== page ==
Specific examples

Specific examples of the above-described embodiments will be described below with reference to the drawings.

FIG. 9 is a schematic diagram showing a general configuration of a full-line type printing apparatus according to one example of the present invention.

The printing apparatus 1 employs an ink jet printing method of ejecting inks or a processing liquid from a plurality of full-line type print heads located at predetermined positions along a direction (direction shown by an arrow A in the figure) in which printing paper as a printing medium is fed. The printing apparatus 1 operates under the control of a control circuit (not shown).

Print heads 101Bk, 101S, 101C, 101M, and 101Y in a head group 101 g are of the full-line type described above and each has about 7,200 ink ejection openings arranged in a cross direction (that is perpendicular to the sheet of the drawing) of the printing paper, which is fed in direction A in the figure. Accordingly, these heads enable printing on the printing paper of an A3 size at maximum.

The printing paper 103 is fed in direction A when a pair of resist rollers 114 driven by rotation of a feed motor. The printing paper is guided by a pair of guide plates 115 so as to have its tip registered and is then fed by a conveying belt 111. The conveying belt 111, an endless belt, is held by two rollers 112, 113, and vertical displacement of its upper part is regulated by a platen 104. Rotative driving of the roller 113 causes the printing paper to be conveyed. The printing paper 103 is electrostatically attracted to the conveying belt 111. The roller 113 is rotatively driven by a drive source such as a motor (not shown) in a direction that allows the printing paper 103 to be conveyed in direction A. The printing paper 103 is conveyed on the conveying belt 111 while having images printed thereon by the print head group 101 g, and is then discharged onto a stocker 116.

Each print head of the print head group 101 g uses thermal energy to produce a bubble in the ink or the liquid so that pressure of the bubble causes the ink or the liquid to be ejected. The print head group 101 g has a head 101Bk for ejecting the black (Bk) ink described in the above embodiments and a processing liquid head 101S for ejecting the processing liquid also described in the above embodiments, and further has color ink heads (a cyan head 101C, a magenta head 101M, and an yellow head 101Y) arranged along direction A in which the printing paper 103 is conveyed, as illustrated. The print heads eject the corresponding inks and the processing liquid to enable black characters and color images to be printed.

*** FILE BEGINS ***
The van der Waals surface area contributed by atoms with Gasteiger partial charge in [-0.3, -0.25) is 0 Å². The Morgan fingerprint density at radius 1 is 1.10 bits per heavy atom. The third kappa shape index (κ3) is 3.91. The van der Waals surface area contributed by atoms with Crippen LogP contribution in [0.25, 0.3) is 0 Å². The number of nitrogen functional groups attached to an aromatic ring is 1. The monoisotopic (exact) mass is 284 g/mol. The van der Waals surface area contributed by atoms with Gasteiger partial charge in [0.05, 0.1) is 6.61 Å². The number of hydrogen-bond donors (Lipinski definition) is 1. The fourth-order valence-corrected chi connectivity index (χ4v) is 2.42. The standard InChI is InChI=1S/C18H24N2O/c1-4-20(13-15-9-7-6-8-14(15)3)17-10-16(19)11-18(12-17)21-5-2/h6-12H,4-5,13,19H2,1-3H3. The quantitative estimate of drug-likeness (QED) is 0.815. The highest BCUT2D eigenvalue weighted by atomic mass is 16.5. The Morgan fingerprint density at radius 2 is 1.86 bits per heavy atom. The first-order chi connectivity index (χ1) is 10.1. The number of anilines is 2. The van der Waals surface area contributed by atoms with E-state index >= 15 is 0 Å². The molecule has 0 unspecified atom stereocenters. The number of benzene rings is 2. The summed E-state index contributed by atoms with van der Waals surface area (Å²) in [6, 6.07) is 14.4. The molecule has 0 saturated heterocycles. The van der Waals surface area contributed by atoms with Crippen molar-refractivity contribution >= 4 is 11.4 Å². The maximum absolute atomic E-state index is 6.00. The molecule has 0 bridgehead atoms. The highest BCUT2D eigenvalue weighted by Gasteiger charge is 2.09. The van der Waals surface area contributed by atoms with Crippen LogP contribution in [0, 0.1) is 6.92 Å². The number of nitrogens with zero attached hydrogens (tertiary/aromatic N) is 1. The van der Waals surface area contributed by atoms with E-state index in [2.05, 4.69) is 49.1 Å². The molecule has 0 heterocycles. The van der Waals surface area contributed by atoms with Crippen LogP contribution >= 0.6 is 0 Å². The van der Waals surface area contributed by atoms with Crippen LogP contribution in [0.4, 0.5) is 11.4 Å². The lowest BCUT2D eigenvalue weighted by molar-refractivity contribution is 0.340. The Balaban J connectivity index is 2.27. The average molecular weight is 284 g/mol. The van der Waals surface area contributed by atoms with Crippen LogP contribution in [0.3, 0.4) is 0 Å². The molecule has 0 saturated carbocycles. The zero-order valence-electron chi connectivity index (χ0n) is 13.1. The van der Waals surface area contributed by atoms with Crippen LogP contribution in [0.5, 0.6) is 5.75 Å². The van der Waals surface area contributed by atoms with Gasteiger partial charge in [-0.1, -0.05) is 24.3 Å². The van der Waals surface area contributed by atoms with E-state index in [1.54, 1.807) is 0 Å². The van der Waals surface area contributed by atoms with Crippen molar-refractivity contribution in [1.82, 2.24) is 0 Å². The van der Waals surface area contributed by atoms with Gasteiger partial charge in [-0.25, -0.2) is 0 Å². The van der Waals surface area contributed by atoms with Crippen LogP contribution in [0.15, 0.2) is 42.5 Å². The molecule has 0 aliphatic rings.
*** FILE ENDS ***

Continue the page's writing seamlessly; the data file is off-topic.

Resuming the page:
In this example, the black ink ejected from the head 101 Bk has a low permeation speed (such an ink is called as the “remaining upper part-type ink” in this example), whereas the processing liquid and cyan, magenta, and yellow inks ejected from the heads 101S, 101C, 101M, 101Y, respectively have a high permeation speed (such liquid or inks are called as a “highly-permeable inks” in this example).

The permeation speed will be described in brief.

When the permeability of the processing liquid or the ink (hereafter simply referred to as a “liquid”) is represented, for example, by volume V per 1 m2, the liquid permeation volume V (in milliliter/m2=μm) measured as an amount after elapsing time t from ejection of liquid droplets is expressed by the Bristow equation as shown below.

V=Vr+Ka(t−tw)

where t>tw.

Immediately after the droplets have been landed onto a surface of the printing paper, most of them are absorbed by asperities on the surface (rough portions on the surface of the printing paper) and prevented from permeating through the printing paper. In this case, an amount of time tw (wet time) passes and a volume Vr of the liquid during the time tw is absorbed by the asperities. When the amount of time that has passed after the landing of the droplets exceeds tw, the permeation volume V increases in proportion to the half power of the excess time (t−tw). The above-described Ka is a proportion factor for this increase and corresponds to the permeation speed.

FIG. 10 is a chart showing values of the proportion factor Ka with respect to a rate of acetylenol contained in the liquid as experimentally determined.

The Ka value was measured using a dynamic liquid permeability testing device (manufactured by Toyo Precision Machine Manufacturing Company) based on the Bristow method. This experiment used PB paper from Canon Inc., which is the applicant, as the printing paper. The PB paper can be used both for copiers and LBPs (laser beam printers) using the electro-photographic system and for printers using the ink jet printing system.

Similar results were obtained using PPC paper that is electro-photographic paper available from Canon Inc.